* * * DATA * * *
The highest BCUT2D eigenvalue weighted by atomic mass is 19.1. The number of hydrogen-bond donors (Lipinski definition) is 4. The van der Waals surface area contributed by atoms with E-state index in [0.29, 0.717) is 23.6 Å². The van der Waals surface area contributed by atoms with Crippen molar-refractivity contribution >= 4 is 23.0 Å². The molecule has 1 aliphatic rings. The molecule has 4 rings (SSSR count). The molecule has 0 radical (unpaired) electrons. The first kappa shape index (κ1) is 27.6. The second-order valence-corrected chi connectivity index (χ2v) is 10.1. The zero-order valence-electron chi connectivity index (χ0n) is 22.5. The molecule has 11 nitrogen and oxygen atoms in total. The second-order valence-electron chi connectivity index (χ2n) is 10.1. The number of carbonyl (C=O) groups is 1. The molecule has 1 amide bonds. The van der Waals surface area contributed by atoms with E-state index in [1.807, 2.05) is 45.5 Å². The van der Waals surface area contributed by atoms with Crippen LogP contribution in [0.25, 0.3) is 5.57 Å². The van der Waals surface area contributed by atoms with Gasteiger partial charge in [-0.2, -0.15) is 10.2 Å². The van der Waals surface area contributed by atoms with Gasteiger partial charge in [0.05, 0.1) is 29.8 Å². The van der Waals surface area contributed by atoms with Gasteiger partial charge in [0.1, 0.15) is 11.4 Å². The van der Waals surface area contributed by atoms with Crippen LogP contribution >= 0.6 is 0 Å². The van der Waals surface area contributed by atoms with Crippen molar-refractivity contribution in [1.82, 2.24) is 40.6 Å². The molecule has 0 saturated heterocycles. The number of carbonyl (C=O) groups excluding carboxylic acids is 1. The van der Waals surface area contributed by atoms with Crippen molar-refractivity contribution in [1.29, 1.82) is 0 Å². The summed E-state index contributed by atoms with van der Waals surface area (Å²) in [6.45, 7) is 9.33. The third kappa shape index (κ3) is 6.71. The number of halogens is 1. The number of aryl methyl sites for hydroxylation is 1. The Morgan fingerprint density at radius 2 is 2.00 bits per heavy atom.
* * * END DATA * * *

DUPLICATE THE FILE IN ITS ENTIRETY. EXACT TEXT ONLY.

The highest BCUT2D eigenvalue weighted by atomic mass is 19.1. The number of hydrogen-bond donors (Lipinski definition) is 4. The van der Waals surface area contributed by atoms with E-state index in [0.29, 0.717) is 23.6 Å². The van der Waals surface area contributed by atoms with Crippen molar-refractivity contribution >= 4 is 23.0 Å². The molecule has 1 aliphatic rings. The molecule has 4 rings (SSSR count). The molecule has 0 radical (unpaired) electrons. The first kappa shape index (κ1) is 27.6. The second-order valence-corrected chi connectivity index (χ2v) is 10.1. The zero-order valence-electron chi connectivity index (χ0n) is 22.5. The molecule has 11 nitrogen and oxygen atoms in total. The second-order valence-electron chi connectivity index (χ2n) is 10.1. The number of carbonyl (C=O) groups is 1. The molecule has 1 amide bonds. The van der Waals surface area contributed by atoms with E-state index in [1.807, 2.05) is 45.5 Å². The van der Waals surface area contributed by atoms with Crippen LogP contribution in [0.25, 0.3) is 5.57 Å². The van der Waals surface area contributed by atoms with Gasteiger partial charge in [-0.2, -0.15) is 10.2 Å². The van der Waals surface area contributed by atoms with Gasteiger partial charge in [0.05, 0.1) is 29.8 Å². The van der Waals surface area contributed by atoms with Gasteiger partial charge in [0.1, 0.15) is 11.4 Å². The van der Waals surface area contributed by atoms with Crippen LogP contribution >= 0.6 is 0 Å². The van der Waals surface area contributed by atoms with Crippen molar-refractivity contribution in [1.82, 2.24) is 40.6 Å². The molecule has 0 saturated heterocycles. The number of carbonyl (C=O) groups excluding carboxylic acids is 1. The van der Waals surface area contributed by atoms with Crippen molar-refractivity contribution in [1.29, 1.82) is 0 Å². The summed E-state index contributed by atoms with van der Waals surface area (Å²) in [6.45, 7) is 9.33. The third kappa shape index (κ3) is 6.71. The number of halogens is 1. The number of aryl methyl sites for hydroxylation is 1. The Morgan fingerprint density at radius 2 is 2.00 bits per heavy atom.